Electrical Engineering Professor Jung-Chih (J.C.) Chiao is a prime example of a Renaissance Man: His interests and expertise span a wide spectrum of research activities and artistic pursuits – esophageal reflux, MEMS, children’s books, wireless devices, optical fibers, paper cutting, pain management, classical music, millimeter-wave sensors, engineering education, and more.
Dr. Chiao came to UT Arlington in the fall of 2002 from the University of Hawaii. He has received four patents for his MEMS-related research, and six others are pending. Over the years, he has originated and/or participated in research projects receiving more than $3 million in funding. He has collaborated with researchers at the UT Southwestern Medical Center at Dallas, the University of California at Berkeley and others, plus conducted interdisciplinary work with researchers in the College of Engineering and the College of Science.
Dr. Chiao has published 138 peer-reviewed technical journal and conference papers. He is one of the authors of the books “Active and Quasi-Optical Arrays” and “Micro- and Nano-Manipulations for Biomedical Applications” and the editor of 12 conference proceedings and two books. He has made invited presentations at more than 38 national and international conferences, symposia and workshops. In 2005, he was invited to be a co-founder of the American Academy of Nanomedicine.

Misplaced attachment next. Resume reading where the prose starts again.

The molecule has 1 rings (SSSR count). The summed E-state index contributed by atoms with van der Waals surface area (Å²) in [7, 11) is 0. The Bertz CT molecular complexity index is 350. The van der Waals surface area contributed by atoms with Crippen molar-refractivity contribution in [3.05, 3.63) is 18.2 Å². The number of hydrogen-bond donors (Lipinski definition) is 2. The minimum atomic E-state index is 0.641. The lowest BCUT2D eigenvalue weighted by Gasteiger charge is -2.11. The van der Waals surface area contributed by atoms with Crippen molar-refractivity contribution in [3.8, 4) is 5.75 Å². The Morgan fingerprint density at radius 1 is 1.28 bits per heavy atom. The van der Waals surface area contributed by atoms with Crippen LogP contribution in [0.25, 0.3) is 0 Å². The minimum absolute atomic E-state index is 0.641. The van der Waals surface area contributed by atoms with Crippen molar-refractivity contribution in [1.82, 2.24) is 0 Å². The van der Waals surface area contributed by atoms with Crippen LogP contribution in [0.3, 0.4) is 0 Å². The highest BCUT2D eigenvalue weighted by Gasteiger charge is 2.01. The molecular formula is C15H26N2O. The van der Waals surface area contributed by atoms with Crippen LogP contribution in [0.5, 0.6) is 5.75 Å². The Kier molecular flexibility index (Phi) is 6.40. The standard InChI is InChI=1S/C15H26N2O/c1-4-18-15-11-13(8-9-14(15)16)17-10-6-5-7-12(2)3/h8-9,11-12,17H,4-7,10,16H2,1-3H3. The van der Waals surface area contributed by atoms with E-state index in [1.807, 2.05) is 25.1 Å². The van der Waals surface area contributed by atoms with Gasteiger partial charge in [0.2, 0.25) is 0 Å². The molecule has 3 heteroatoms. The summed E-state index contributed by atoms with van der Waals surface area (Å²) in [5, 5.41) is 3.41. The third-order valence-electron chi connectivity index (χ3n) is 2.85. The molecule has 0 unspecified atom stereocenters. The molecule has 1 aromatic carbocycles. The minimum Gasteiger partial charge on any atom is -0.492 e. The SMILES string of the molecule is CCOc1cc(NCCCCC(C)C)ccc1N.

For the past two years, Dr. Chiao has been presenting a science, technology, engineering and math course, Micro and Nanotechnologies, in the Texas Governor’s School, a summer program for gifted and talented high school students from across the state focusing on enriching a student’s abilities in technology as well as exploring technological impacts on present and future societies. He also has periodically visited local high schools for presentations on the potentials of nanotechnology.
Writing children’s literature is a pastime not typically pursued by electrical engineering professors. Dr. Chiao wrote his first book for his niece shortly after she was born in 1997. It was inspired by a stuffed toy, a beaver with a cockeyed smile. “The beaver was so concerned with his crooked teeth that he forgot to do the important things like building a dam,” said Dr. Chiao “The moral of the story is that it is what’s inside that’s important.”
Another pastime is creating three-dimensional sculptures out of paper. He admits it’s not always about the art; sometimes his creative talents help his research on MEMS. He has built paper models to make sure the miniature components, usually smaller than the diameter of a human hair, move the way they should.